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THE QUR’AN AS DIVINE BOOK

The Qur’an appears to be a book just like any other book. But the Qur’an is a book with a difference. Scholars maintain that it requires almost eighty disciplines to understand the Qur’an, but more important than all these disciplines is sincerity. Without great sincerity, no one can understand the Qur’an, no one can penetrate its wisdom. No one can understand its deeper meaning.

What is sincerity? Sincerity is only another name for objectivity, without which one cannot comprehend the deeper meaning of the Qur’an. Most people are obsessed with different kinds of prejudices. And prejudices are the greatest hindrance to understanding the Qur’an. It is only if you rid your mind of them that you will be able to understand their meaning.

The Qur’an, relatively speaking, is a modest book and its language is also very simple. To appreciate the Qur’an, you don’t need to understand it from A to Z. Although there is a comprehensive theme that covers all the chapters of the Qur’an, at the same time every single verse of the Qur’an has an independent meaning. One can learn some very important lessons from pondering over just a single verse. One scholar has rightly said: “One verse a day keeps the Devil away.”

The verses of the Qur’an total approximately six thousand three hundred. These are arranged in the form of one hundred and fourteen chapters, some long, some very short. Every chapter, except one, begins with the words: “In the name of God, the most merciful, the most compassionate.” All the statements of the Qur’an relate to God Almighty, sometimes directly and sometimes indirectly. In the Qur’an, God Almighty directly addresses man saying: ‘O man! This is your God addressing you. Listen to Me and follow it. This is the path of success for you.’ Some of the teachings of the Qur’an are eternal, such as zikr, that is, remembrance of God. Then there are a number of provisional teachings like jihad. It is very important to differentiate between the two kinds of verses. Without keeping this principle in mind, you are likely to misinterpret the scriptures.

There are occasions when the Qur’an refers to particular events that occurred during the Prophet’s lifetime, but it should be borne in mind that the themes are universal. Here, in giving a particular reference, it is the intention of the Qur’an to give a common message. This principle is also very important, for without keeping it in mind, no one can properly interpret the real meaning of the Qur’an. ‘Qur’an’ is an Arabic word. Its literal meaning is ‘to be read’. This means that the Qur’an is a book of study. In one sense, the Qur’an is a very comprehensive book, including as it does many references from history, astronomy, physical events, and natural phenomena. But the majority of these references are expressed not in detail but in the form of allusions or hints. The reader must supply the details from his own knowledge and experience. Having done so, he can understand the comprehensive meaning of the Qur’an.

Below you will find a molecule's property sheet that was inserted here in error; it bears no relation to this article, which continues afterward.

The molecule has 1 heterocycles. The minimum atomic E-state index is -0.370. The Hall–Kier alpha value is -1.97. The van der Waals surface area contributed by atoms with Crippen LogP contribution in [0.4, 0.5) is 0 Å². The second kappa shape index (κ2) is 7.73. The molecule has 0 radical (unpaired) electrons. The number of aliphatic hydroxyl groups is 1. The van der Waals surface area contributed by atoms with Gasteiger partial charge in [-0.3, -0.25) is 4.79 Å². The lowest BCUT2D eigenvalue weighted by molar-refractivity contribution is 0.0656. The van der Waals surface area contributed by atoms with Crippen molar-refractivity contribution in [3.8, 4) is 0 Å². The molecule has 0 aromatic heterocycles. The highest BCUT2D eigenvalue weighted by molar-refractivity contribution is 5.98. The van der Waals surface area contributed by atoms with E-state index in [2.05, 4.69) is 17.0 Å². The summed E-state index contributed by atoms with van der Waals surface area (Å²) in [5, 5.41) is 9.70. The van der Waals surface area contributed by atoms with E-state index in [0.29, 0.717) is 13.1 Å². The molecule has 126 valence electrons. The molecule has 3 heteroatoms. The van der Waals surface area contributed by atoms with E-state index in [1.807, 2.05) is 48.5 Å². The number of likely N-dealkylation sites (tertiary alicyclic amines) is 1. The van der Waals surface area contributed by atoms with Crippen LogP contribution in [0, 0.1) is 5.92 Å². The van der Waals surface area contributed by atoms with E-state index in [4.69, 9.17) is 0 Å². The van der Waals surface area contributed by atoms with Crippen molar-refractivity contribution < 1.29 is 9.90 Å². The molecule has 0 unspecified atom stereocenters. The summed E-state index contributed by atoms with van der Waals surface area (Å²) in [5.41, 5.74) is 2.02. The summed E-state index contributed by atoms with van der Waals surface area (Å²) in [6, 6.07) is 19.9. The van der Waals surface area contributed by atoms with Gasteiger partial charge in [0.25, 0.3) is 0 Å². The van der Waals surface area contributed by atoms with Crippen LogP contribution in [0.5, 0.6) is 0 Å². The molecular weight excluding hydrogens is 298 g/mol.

The Qur’an also records the history of the prophets. It refers to more than two dozen prophets of different times and different races. Every prophet was sent into different situations, and each one bore some specific message. In this sense, all the prophets are equal; every prophet is a source of guidance. One who wants to understand the prophetic mission must study all the prophets and not just any one of them at random.

‘Qur’an’ is an Arabic word. Its literal meaning is ‘to be read’. This means that the Qur’an is a book of study. Indeed, the Qur’an suggests that every man and woman should read and study and explore the truth. Since the study, to be successful, must be imbued with the spirit of inquiry, the message of the Qur’an is: Be a seeker, study, and contemplate. Analyze knowledge in an unbiased manner. And then you will reach the truth. According to the Qur’an, this is the sirat-e-mustaqeem (straight path) (1:6). One should follow this straight path and then one will certainly reach the final destination, that is, success in both the periods of life—in the pre-death period and in the post-death period.

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